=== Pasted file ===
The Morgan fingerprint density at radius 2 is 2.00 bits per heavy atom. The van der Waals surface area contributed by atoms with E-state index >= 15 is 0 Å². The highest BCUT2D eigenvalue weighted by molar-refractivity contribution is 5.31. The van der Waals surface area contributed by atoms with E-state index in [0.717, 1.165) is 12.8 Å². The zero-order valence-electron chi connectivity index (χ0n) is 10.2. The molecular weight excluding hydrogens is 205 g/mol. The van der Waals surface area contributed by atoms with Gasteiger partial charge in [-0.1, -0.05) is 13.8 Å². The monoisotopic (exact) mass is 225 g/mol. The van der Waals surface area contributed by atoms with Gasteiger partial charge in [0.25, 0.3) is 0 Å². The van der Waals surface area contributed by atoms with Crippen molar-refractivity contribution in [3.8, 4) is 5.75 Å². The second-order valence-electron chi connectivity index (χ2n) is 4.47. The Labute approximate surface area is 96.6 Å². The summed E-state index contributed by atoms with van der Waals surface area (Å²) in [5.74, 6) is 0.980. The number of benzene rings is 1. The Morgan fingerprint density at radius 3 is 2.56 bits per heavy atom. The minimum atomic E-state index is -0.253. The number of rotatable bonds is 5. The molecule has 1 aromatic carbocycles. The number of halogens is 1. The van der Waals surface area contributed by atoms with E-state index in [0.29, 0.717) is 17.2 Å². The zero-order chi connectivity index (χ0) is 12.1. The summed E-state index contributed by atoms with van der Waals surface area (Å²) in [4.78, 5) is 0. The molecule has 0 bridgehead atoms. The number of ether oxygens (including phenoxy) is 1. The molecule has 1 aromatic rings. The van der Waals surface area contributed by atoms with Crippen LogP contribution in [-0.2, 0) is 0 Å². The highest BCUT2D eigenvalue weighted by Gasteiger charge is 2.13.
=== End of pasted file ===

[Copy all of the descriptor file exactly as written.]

The Morgan fingerprint density at radius 2 is 2.00 bits per heavy atom. The van der Waals surface area contributed by atoms with E-state index >= 15 is 0 Å². The highest BCUT2D eigenvalue weighted by molar-refractivity contribution is 5.31. The van der Waals surface area contributed by atoms with E-state index in [0.717, 1.165) is 12.8 Å². The zero-order valence-electron chi connectivity index (χ0n) is 10.2. The molecular weight excluding hydrogens is 205 g/mol. The van der Waals surface area contributed by atoms with Gasteiger partial charge in [-0.1, -0.05) is 13.8 Å². The monoisotopic (exact) mass is 225 g/mol. The van der Waals surface area contributed by atoms with Gasteiger partial charge in [0.25, 0.3) is 0 Å². The van der Waals surface area contributed by atoms with Crippen molar-refractivity contribution in [3.8, 4) is 5.75 Å². The second-order valence-electron chi connectivity index (χ2n) is 4.47. The Labute approximate surface area is 96.6 Å². The summed E-state index contributed by atoms with van der Waals surface area (Å²) in [5.74, 6) is 0.980. The number of benzene rings is 1. The Morgan fingerprint density at radius 3 is 2.56 bits per heavy atom. The minimum atomic E-state index is -0.253. The number of rotatable bonds is 5. The molecule has 1 aromatic carbocycles. The number of halogens is 1. The van der Waals surface area contributed by atoms with E-state index in [0.29, 0.717) is 17.2 Å². The zero-order chi connectivity index (χ0) is 12.1. The summed E-state index contributed by atoms with van der Waals surface area (Å²) in [4.78, 5) is 0. The molecule has 0 bridgehead atoms. The number of ether oxygens (including phenoxy) is 1. The molecule has 1 aromatic rings. The van der Waals surface area contributed by atoms with Crippen LogP contribution in [-0.2, 0) is 0 Å². The highest BCUT2D eigenvalue weighted by Gasteiger charge is 2.13.